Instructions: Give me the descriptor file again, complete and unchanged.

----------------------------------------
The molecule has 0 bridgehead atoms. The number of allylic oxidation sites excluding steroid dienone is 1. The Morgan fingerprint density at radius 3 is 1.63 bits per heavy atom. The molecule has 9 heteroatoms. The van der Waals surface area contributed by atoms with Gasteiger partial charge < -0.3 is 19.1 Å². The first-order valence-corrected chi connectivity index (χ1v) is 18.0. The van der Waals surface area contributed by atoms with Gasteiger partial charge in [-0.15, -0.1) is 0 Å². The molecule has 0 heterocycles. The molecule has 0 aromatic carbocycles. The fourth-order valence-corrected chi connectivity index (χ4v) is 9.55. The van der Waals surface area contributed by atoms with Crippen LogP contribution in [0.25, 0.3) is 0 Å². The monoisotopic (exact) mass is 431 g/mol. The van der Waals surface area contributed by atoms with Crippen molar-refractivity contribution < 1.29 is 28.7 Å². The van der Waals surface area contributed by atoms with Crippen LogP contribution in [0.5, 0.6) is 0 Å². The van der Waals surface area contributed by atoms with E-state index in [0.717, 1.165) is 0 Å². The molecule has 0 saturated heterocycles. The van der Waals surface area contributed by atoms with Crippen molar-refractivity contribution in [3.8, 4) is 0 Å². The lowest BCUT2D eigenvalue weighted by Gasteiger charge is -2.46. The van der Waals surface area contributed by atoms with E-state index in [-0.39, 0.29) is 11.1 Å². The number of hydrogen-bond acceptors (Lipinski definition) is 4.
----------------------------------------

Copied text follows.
The molecule has 0 bridgehead atoms. The number of allylic oxidation sites excluding steroid dienone is 1. The Morgan fingerprint density at radius 3 is 1.63 bits per heavy atom. The molecule has 9 heteroatoms. The van der Waals surface area contributed by atoms with Gasteiger partial charge < -0.3 is 19.1 Å². The first-order valence-corrected chi connectivity index (χ1v) is 18.0. The van der Waals surface area contributed by atoms with Gasteiger partial charge in [-0.15, -0.1) is 0 Å². The molecule has 0 heterocycles. The molecule has 0 aromatic carbocycles. The fourth-order valence-corrected chi connectivity index (χ4v) is 9.55. The van der Waals surface area contributed by atoms with Crippen LogP contribution in [0.25, 0.3) is 0 Å². The monoisotopic (exact) mass is 431 g/mol. The van der Waals surface area contributed by atoms with Crippen molar-refractivity contribution < 1.29 is 28.7 Å². The van der Waals surface area contributed by atoms with Crippen LogP contribution in [0.5, 0.6) is 0 Å². The van der Waals surface area contributed by atoms with E-state index in [0.717, 1.165) is 0 Å². The molecule has 0 saturated heterocycles. The van der Waals surface area contributed by atoms with Crippen molar-refractivity contribution in [3.8, 4) is 0 Å². The lowest BCUT2D eigenvalue weighted by Gasteiger charge is -2.46. The van der Waals surface area contributed by atoms with E-state index in [-0.39, 0.29) is 11.1 Å². The number of hydrogen-bond acceptors (Lipinski definition) is 4.